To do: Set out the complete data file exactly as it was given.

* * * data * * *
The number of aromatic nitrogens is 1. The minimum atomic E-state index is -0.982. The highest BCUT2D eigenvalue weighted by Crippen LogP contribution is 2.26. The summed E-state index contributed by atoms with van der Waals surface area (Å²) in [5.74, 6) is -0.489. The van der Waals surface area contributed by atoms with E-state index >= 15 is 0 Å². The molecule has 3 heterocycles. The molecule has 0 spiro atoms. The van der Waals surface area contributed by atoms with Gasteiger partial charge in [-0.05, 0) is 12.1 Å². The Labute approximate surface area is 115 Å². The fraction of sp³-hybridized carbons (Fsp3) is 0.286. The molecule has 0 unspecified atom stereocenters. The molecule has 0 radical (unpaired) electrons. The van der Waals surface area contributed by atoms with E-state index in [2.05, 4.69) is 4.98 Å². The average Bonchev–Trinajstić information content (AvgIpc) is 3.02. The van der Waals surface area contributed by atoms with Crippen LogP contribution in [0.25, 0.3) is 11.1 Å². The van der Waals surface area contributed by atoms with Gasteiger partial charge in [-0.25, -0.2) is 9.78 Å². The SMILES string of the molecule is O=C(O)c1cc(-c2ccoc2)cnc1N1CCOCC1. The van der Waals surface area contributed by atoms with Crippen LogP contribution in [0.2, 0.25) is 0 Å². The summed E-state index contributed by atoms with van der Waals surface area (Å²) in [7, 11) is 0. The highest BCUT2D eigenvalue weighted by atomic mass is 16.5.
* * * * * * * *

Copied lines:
The number of aromatic nitrogens is 1. The minimum atomic E-state index is -0.982. The highest BCUT2D eigenvalue weighted by Crippen LogP contribution is 2.26. The summed E-state index contributed by atoms with van der Waals surface area (Å²) in [5.74, 6) is -0.489. The van der Waals surface area contributed by atoms with E-state index >= 15 is 0 Å². The molecule has 3 heterocycles. The molecule has 0 spiro atoms. The van der Waals surface area contributed by atoms with Gasteiger partial charge in [-0.05, 0) is 12.1 Å². The Labute approximate surface area is 115 Å². The fraction of sp³-hybridized carbons (Fsp3) is 0.286. The molecule has 0 unspecified atom stereocenters. The molecule has 0 radical (unpaired) electrons. The van der Waals surface area contributed by atoms with E-state index in [2.05, 4.69) is 4.98 Å². The average Bonchev–Trinajstić information content (AvgIpc) is 3.02. The van der Waals surface area contributed by atoms with Crippen LogP contribution in [0.25, 0.3) is 11.1 Å². The van der Waals surface area contributed by atoms with Gasteiger partial charge in [-0.25, -0.2) is 9.78 Å². The SMILES string of the molecule is O=C(O)c1cc(-c2ccoc2)cnc1N1CCOCC1. The van der Waals surface area contributed by atoms with Crippen LogP contribution in [0.2, 0.25) is 0 Å². The summed E-state index contributed by atoms with van der Waals surface area (Å²) in [7, 11) is 0. The highest BCUT2D eigenvalue weighted by atomic mass is 16.5.